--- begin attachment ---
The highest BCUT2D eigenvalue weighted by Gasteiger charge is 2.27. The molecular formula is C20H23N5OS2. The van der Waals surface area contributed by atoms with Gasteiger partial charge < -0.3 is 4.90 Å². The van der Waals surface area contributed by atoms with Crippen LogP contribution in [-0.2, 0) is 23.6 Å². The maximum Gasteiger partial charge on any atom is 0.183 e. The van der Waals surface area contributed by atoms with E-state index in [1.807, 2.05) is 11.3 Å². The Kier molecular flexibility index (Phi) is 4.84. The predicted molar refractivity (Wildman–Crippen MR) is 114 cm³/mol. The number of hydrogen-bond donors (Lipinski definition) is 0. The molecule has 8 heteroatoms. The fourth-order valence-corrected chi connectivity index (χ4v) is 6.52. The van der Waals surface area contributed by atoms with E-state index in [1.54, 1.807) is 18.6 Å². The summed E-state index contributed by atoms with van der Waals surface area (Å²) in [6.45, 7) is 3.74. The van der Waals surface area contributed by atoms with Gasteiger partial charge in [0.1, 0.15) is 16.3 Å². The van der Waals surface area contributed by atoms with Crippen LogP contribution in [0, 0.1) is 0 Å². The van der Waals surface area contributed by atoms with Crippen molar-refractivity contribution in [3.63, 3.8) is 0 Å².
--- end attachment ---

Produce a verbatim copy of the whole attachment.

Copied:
The highest BCUT2D eigenvalue weighted by Gasteiger charge is 2.27. The molecular formula is C20H23N5OS2. The van der Waals surface area contributed by atoms with Gasteiger partial charge < -0.3 is 4.90 Å². The van der Waals surface area contributed by atoms with Crippen LogP contribution in [-0.2, 0) is 23.6 Å². The maximum Gasteiger partial charge on any atom is 0.183 e. The van der Waals surface area contributed by atoms with E-state index in [1.807, 2.05) is 11.3 Å². The Kier molecular flexibility index (Phi) is 4.84. The predicted molar refractivity (Wildman–Crippen MR) is 114 cm³/mol. The number of hydrogen-bond donors (Lipinski definition) is 0. The molecule has 8 heteroatoms. The fourth-order valence-corrected chi connectivity index (χ4v) is 6.52. The van der Waals surface area contributed by atoms with E-state index in [1.54, 1.807) is 18.6 Å². The summed E-state index contributed by atoms with van der Waals surface area (Å²) in [6.45, 7) is 3.74. The van der Waals surface area contributed by atoms with Gasteiger partial charge in [0.1, 0.15) is 16.3 Å². The van der Waals surface area contributed by atoms with Crippen LogP contribution in [0, 0.1) is 0 Å². The van der Waals surface area contributed by atoms with Crippen molar-refractivity contribution in [3.63, 3.8) is 0 Å².